Within 6 months, everyone knew I was struggling. I would fall down a lot, I was making poor decisions and trying to hide things from my husband. By this time, my struggle with addiction cemented the feeling that I just wasn’t good enough. Those thoughts would circle out of control until I would find myself thinking that it would just be better for everyone if I wasn’t here anymore… and those thoughts never end well.

My struggle with alcoholism finally took me to the place where I was sitting at 4 am in my living room with a revolver in my lap. I had shot it once outside, so I knew it was working and it had five bullets left in it and I could not decide what to do. I was going back and forth in my head “I have this great support system and family who loves me and I still can’t stop drinking… what is wrong with me?

It was at that moment my husband woke up, sat with me, and gently took the gun out of my hand. Soon after, I finally came to the Minnesota Adult & Teen Challenge long term program.

I still didn’t have a lot of hope, but I was glad to be starting the process. I was nervous to be here, and to be honest, I really struggled. I missed everyone at home, and still felt like I was so different. At one point, I nearly left and was planning to drink myself away in a snow bank; not caring if I lived or died.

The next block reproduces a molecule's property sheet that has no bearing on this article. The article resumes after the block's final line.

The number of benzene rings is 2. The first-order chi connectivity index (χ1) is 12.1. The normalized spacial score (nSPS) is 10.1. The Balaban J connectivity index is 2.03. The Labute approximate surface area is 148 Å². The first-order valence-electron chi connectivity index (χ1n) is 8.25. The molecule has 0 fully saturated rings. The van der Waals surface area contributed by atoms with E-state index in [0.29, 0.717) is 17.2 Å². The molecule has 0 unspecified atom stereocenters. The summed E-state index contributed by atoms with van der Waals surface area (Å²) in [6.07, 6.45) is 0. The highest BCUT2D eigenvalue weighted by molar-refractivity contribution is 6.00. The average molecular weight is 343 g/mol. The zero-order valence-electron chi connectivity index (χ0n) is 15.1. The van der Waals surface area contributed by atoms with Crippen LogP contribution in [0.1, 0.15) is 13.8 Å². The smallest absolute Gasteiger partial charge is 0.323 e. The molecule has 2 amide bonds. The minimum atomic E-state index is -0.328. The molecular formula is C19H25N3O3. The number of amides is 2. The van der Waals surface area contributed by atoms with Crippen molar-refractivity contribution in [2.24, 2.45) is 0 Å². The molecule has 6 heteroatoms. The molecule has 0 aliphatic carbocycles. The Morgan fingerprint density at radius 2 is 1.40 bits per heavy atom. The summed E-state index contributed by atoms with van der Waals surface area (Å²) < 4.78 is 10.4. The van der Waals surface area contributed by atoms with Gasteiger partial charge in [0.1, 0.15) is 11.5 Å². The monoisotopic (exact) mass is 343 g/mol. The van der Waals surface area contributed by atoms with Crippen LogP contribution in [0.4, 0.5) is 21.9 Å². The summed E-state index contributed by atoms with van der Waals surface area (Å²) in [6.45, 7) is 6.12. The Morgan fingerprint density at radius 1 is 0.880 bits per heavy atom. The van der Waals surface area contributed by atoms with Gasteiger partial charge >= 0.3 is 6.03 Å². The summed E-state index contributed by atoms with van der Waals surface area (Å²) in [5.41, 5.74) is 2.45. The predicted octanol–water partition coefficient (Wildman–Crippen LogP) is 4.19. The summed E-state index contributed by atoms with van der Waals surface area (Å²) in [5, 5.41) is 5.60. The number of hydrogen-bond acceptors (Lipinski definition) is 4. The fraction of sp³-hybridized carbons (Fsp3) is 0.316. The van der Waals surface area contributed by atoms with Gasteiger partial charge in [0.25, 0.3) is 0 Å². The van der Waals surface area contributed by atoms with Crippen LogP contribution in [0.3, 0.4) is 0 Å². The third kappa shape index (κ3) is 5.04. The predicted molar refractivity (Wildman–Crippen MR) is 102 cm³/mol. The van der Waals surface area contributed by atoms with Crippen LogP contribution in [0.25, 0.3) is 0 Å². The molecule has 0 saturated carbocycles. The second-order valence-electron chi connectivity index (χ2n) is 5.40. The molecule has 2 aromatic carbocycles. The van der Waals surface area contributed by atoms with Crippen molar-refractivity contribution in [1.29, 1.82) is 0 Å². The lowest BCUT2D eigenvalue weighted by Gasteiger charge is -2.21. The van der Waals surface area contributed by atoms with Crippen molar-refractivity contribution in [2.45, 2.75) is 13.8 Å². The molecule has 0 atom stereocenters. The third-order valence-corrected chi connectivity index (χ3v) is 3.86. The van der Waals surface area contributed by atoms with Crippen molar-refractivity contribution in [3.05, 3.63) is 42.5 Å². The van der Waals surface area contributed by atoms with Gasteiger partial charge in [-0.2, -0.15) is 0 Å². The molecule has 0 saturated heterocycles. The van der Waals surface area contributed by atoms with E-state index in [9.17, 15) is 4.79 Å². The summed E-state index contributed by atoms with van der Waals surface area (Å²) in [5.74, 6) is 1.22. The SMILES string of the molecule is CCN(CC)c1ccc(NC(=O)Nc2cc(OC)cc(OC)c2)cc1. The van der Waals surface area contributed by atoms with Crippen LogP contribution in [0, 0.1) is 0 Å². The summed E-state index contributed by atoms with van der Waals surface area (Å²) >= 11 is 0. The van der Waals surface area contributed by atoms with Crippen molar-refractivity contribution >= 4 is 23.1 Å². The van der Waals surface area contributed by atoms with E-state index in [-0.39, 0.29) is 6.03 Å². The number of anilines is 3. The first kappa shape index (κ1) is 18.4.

I loved God, but I couldn’t understand why I kept going back to the anger that I had, had all those years of using and drinking and why this was still happening. Why was I so sick with something that I’ve never seen in anyone else? I saw things happening for the women around me… but I didn’t think they were going to happen to me.

Around the 6-month mark I remember laying in my bed and feeling bad and then thinking to myself “Okay… I love God and I want to get close to him.” I kept being reminded of 1 Thessalonians 5:18, where it talks about praising Him in all circumstances, so I decided I was going to try it.  At first I had to grit my teeth and say “thank you” and then it was “I don’t like it, but thank you” and every time I prayed it got easier to do and my prayers got longer and gradually things started to change for me, to the point where I finally felt like I was going to make it.

It’s just amazing what happens when you when you lean into Him. I know what it means to have God change your heart, I have a whole new perspective; I still have all of the same things my husband and my kids and my family. They have not changed but I see everything differently.

Your donation will go towards:

$25                 Brand new bedding for one client
$50                 One day of room and board for one client
$75                 A tank of gas to transport clients to and from classes and activities
$100               Ten Life Recovery Bibles
$250               Curriculum books for one client
$500               One day in the schools for our Know the Truth Prevention Program